Neil LaBute is back to his old self again, and the cinematic world is a better place for it.
Honestly, what was he thinking when he made Possession? Did the charges of misogyny lingering from In the Company of Men and Your Friends and Neighbors get to him so much that he felt he had to do a weepy chick flick? Nurse Betty was decent, but it came to life only when it focused less on the title character than on Morgan Freeman’s apparent antagonist. That should’ve been a hint that everyone’s favorite in-your-face liberal Mormon doesn’t fare so well telling women’s stories — or at least isn’t well-suited to telling other writers’ stories.
It’s a bitch to write about The Shape of Things, because LaBute, even more here than before, relies on shock. The climax virtually stabs a knife into your chest, and the coda twists the bare bodkin even further. Notice the use of the Shakespearean “bare bodkin” in the previous sentence? Good, because I’m making a point in none-too-subtle LaBute-like fashion. It’s a running gag in The Shape of Things that ostensible protagonist Adam (Paul Rudd) makes classical literary references that his girlfriend, Evelyn (Rachel Weisz), doesn’t catch. Compounding the point, LaBute drops some visual references in the background to Medea and Hedda Gabler to rub in the notion that women can be psycho and to prove that he’s read about it. You would hope that an auteur on his fifth movie would transcend such dime-store “symbolism.”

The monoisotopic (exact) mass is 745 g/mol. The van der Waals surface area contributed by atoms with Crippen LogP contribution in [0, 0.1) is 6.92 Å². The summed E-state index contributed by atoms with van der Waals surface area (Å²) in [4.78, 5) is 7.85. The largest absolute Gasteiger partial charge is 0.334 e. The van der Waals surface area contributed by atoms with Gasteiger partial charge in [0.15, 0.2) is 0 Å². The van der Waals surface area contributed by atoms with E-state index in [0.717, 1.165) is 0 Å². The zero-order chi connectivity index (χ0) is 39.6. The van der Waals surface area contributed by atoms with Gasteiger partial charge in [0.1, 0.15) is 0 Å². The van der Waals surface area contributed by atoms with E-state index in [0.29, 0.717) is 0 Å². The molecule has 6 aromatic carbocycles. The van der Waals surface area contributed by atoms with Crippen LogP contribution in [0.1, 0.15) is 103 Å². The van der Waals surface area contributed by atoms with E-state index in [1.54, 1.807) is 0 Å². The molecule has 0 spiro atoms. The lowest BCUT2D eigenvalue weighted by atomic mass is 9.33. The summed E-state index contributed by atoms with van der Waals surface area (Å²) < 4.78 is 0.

It’s a fun flick otherwise. The mere idea that the title refers to the actual build of male genitalia should tell you where the film’s headed. Adam, an impotent watchman at a college art museum, meets Evelyn as she’s planning to desecrate a statue. Speaking in stagy repartee, they recognize love — or possibly just lust — at first sight.
Except that she hates his hair. Being a nerd who seldom gets any action, Adam naturally fixes his coif ASAP. But that’s just the beginning. Weight loss, diet change, rifts with friends and even a nose job lie ahead, engineered through gradual manipulation by the intensely passionate Evelyn, who convinces Adam that it’s all his idea. Most guys change at least a little when they’re in a relationship, but LaBute characters tend to be archetypes who take things to an extreme. They don’t disappoint here.
To say much more about the film’s details would spoil it. But once again, LaBute pushes past the boundaries of acceptable behavior and forces his audience to pass judgment. Those who have dismissed him as amoral miss the point completely. Some will learn the wrong lesson (an acquaintance of mine came out of In the Company of Men hailing its despicable woman-hater as a new hero, and a few women are sure to adore Evelyn), but most will at least be talking afterward. That’s one sign of a memorable movie, whether you liked it or not.